View Full Version : Otc Minitig Inverter For Sale
02-10-2006, 06:14 PM
Hey all, I have an OTC MiniTig 155 for sale. Hate to let it go, but it's time. Here is one pic of it, anyone interested can email me at email@example.com . I am looking to get $1200.00 OBO. It has pulsing features and is 110/220. Nice stable arc, even at low amps. I only have about 80 hours on it, if that much. Mostly used for mold repair work.
Thanks for your interest.
07-20-2006, 01:50 AM
I still have this welder for sale if anyone is interested. I need to sell it and will take $1000.00 OBO.
07-20-2006, 02:36 AM
I'm not familiar with this welder. What will it do that a Miller Maxstar 150 STH won't do? I've heard of OTC, but don't know their product line.
07-20-2006, 11:24 AM
The difference is that the Miller has 4 pre set pulse "programs", the OTC is set by the user. The post flow on the OTC is also set by the user. If I am not mistaken, the OTC does not have a lift arc feature. What I can do is scan the info page and post a reply later tonight.
07-20-2006, 11:21 PM
Here are the pics I promised. They are not too good, but if anyone wants them, I can email them the good ones. This resizing doesn't do the justice.
07-21-2006, 04:55 PM
Is the Tigmate 150 on this page the same unit?
07-21-2006, 10:43 PM
No. This is just a dc machine. It welds much better than the tigmate. The tigmate is the same as the Econotig. I had one of those too, but this really blows e doors off of the other two.
07-22-2006, 05:01 AM
Hi Orphan58 A.K.A. Tony!:waving:
You have an excellent machine for sale and if I had the cash on hand now I'd take it off your hands ASAP!!!:blob2:
This Japanese power source is as good or better than the Miller equivalent or any top of the line North American power source of equal output rating, and as good or better than the Fronius or Kemppi equivalent amperage models of European & Scandanavian fame!!!:eek: :cool2:
The price you're asking is very reasonable so, anyone who's interested -TAKE ADVANTAGE of it because, you will NOT be disappointed!!!:cool:
Btw, they do have sales & service support here in the USA so, look up "OTC Daihen" or http://www.daihen-usa.com/ online and, if you need to ask someone who's non-biased that has a bit more exposure to this manufacturer of welding equipment, just ask Ed Craig over @ http://www.weldreality.com/
Excellent Power source with technology & electronics way ahead of their time when one compares to other manufacturers except for maybe PowCon/Cyclomatic when they first came out but, also very expensive when new so, take ADVANTAGE of the price & RELIABILITY on this one folks!!!:cool2: :waving:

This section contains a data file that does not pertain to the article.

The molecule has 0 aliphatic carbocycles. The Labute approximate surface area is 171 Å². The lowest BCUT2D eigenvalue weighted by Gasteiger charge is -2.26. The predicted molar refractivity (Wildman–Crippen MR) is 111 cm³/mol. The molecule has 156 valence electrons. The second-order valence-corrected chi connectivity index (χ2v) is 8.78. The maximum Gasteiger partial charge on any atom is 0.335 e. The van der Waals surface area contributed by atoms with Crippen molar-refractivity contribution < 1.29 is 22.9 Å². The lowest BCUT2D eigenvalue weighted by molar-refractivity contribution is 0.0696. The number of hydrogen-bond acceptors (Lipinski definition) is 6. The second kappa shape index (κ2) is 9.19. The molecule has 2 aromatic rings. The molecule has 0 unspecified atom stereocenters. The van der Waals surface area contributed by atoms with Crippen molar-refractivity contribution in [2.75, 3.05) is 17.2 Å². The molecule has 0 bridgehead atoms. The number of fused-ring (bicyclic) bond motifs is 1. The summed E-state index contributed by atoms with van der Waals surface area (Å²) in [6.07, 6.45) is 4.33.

07-22-2006, 06:58 PM
Thanks forthe kind words SSBN727. This is great that someone else knows that this machine is great. I really don't want to sell it, but I need the cash. I will work with anyone on the board that wishes to buy it. If not, I am going to have to put it on EBay.
07-22-2006, 11:51 PM
So, in the opinion of those in the know here, would this unit be better than the TIG portion of the Super160 machine listed on this page?
The Super160 is an ac/dc machine...what capabilities would I give up with the Minitig vs the Super160? All I am really familiar with is MIG...
07-23-2006, 12:20 AM
You want AC to TIG aluminum. Notice I said "want," not "need." But it is a VERY BIG WANT.
07-23-2006, 05:13 AM
The Super 160 is also a plasma cutter and you will not be able to plasma cut with the OTC "MiniTig" power source... However. if one is just going to use the OTC power source for stainless steels and not any AC aluminum welding then, the OTC power source will outperform just about all of your equivalent power sources already out in any market on this planet!!! At the same token, if one is looking for more versatility then, purchase the "Super 160' which is basically two power sources for the price of one!!!
07-23-2006, 11:26 AM
Q; for ssbn 727 - Which (name) class of boat is the ssbn
727? I think i saw a sister boat at Mare Island once - the 716 Houston ? (or was the 716 a fast attack? )
07-23-2006, 01:53 PM
SSBN 727 is the USS Michigan, now a guided-missile boat after the last refit, because of treaty limitations, I think, but maybe just because of the sheer usefulness of the guided-missile configuration in the littoral warfares of our generation.
The Houston is a fast-attack.
In general (under the current naming conventions,) STATES are boomers and CITIES are attacks.
07-24-2006, 02:11 AM